"Clients see through insincerity"

"Clients see through insincerity"

"Clients see through insincerity" Young advisors just entering the business should get a mentor and pick a niche clientele, advises one financial planner.

Renee Rebelo’s words of wisdom come in response to a Moneyweb article by U.S. investment strategist, Magnus Heystek, of Brenthurst Wealth, – who suggests that no one under the age of 60 should be providing retirement advice.

“Think about it: would you take golf lessons from someone who has never played golf, or see a sex therapist who is still a virgin? That’s why I say: don’t take retirement planning advice from anyone under the age of 60,” wrote Heystek in an article earlier this month.

Though Rebelo disagrees with Heystek – calling his comments ‘blanket’ statements and saying age has nothing to do with being a competent advisor – she does believe new recruits need to give themselves time to get to know who they are as advisors, under the guidance of an industry veteran. This will help them establish which clients, at what point in their careers, they can best serve.

“Find an advisor that you look up to, who is aligned with your values and morals to help you meet other financial people in the industry and build your client base too,” says Rebelo, owner of Life Coach Financial in Grimsby, Ont. “They (mentors) can give you the work experience you need and if they have a succession plan, help you move into that too.”

The type of client best suited to your services will inevitably change, Rebelo says, the longer you work in the industry and as you evolve and mature – both personally and professionally. Rebelo, herself, for example, says since obtaining her CFP, she has honed in on financial lifestyle consulting and retirement cash flow.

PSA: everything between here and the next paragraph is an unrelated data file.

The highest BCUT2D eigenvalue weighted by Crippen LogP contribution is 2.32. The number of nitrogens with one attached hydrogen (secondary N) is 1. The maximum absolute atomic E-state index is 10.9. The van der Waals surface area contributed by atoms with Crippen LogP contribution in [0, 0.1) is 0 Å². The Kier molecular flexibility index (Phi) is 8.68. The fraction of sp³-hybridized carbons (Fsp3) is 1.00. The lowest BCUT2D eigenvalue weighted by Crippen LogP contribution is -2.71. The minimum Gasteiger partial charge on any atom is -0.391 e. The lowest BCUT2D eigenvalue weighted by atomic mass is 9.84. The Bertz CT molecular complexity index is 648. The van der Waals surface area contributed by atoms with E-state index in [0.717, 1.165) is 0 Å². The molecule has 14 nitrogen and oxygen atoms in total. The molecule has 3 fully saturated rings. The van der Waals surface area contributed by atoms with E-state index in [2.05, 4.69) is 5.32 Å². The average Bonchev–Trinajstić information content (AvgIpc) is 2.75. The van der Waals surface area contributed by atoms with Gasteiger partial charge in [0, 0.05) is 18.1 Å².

“I just hit my 40-year milestone and over the last 10 years, I have experienced a lot of education and life experience when serving my clients,” she says.

Bottom line – building your book should come down to more than just your ‘bottom line,’ she says. Young advisors need to 'play matchmaker,' so to speak, making sure their services match their clients' needs. Also, Rebelo says, be prepared to give up the business and refer a client to another advisor, if you know you can’t serve them well.

“Have passion, be true to yourself and always keep some humbleness,” she says. “Clients see through insincerity. Most don’t care how much you know until they know how much you care about them.”

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  • Markus 2014-04-23 12:41:05 PM
    I know it's not the main topic here, but on that Moneyweb rticle: not taking retirement planning advice from financial planners under 60 is indeed stupid. How is a 60 year old financial planner supposed to advise a client throughout retirement when they themselves are retiring shortly? The benefit an advisor of any age can provide is living vicariously through their retired clients and sharing that experience (ie: goals, pitfalls, etc) with their pre-retired clients. A 30-something financial planner can do all that as well as advise their retired or pre-retired clients for the rest of their lives.
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